Yahoo now auctioning domain names
This summer Yahoo shook up the email ecosystem by publicly announcing they were recycling usernames. The shakeup wasn’t so much that they were recycling usernames, but that they did it in a way that compromised user information and account security. Any user that had an account tied to a recycled Yahoo account is at risk for having their PII leaked. Folks are still dealing with the fallout, both Yahoo and the companies who are trying to meet customer needs by sending emails and protect customer emails by not sending emails.
On top of that, Yahoo announced they’re selling off a number of domains that they’ve accumulated over the years. Some of these are pretty high value domains like webserver.com, sandwich.com and other real words.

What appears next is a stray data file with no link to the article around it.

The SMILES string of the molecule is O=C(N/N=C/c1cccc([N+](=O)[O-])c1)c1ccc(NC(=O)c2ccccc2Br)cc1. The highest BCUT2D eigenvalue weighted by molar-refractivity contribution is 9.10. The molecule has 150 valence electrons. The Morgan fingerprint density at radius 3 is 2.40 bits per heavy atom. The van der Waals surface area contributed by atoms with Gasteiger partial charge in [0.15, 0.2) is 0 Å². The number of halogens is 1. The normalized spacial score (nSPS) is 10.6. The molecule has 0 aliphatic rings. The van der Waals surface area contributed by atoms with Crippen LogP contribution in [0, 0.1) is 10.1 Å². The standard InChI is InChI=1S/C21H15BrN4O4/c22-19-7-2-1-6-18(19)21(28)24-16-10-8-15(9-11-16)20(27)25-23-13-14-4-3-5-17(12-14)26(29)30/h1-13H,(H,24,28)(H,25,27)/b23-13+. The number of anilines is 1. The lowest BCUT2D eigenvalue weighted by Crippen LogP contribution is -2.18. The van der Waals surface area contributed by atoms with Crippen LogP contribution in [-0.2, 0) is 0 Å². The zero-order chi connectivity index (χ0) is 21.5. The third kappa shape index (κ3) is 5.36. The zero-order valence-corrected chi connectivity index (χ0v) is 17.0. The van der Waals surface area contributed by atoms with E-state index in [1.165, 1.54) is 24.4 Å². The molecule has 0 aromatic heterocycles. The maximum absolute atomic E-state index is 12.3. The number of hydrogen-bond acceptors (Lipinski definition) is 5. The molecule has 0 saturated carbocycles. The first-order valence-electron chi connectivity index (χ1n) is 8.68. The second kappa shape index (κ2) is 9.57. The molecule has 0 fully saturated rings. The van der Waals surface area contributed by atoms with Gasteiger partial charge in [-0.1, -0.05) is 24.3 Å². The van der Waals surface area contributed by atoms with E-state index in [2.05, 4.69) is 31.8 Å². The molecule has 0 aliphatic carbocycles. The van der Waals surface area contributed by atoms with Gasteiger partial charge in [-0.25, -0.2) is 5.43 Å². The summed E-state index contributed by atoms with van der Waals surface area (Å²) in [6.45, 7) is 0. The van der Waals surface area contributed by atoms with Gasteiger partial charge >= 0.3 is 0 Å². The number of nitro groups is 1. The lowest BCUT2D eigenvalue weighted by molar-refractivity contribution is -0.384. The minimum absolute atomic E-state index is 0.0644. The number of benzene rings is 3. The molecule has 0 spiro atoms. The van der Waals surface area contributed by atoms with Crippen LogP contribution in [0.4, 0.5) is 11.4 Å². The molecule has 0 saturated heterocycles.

I don’t think Yahoo used any of these domains for email, and even if they did any addresses should have bounced off years ago. Still, it does bring up some broader policy issues.
Many, many things online, from bank accounts to social media accounts to blog commenting systems treat email addresses as a unique identifier for that account. Many of these databases were developed with the underlying assumption that people wouldn’t change their email addresses and that it was a static value. This wasn’t a true assumption 10 years ago and it’s certainly not true now. This mistaken assumption is a problem, and one that more and more companies are going to have to address moving forward. This isn’t about email and it isn’t about delivery, it’s about simple data accuracy and hygiene.
Companies must start thinking and addressing email address impermanence. These issues are not going away.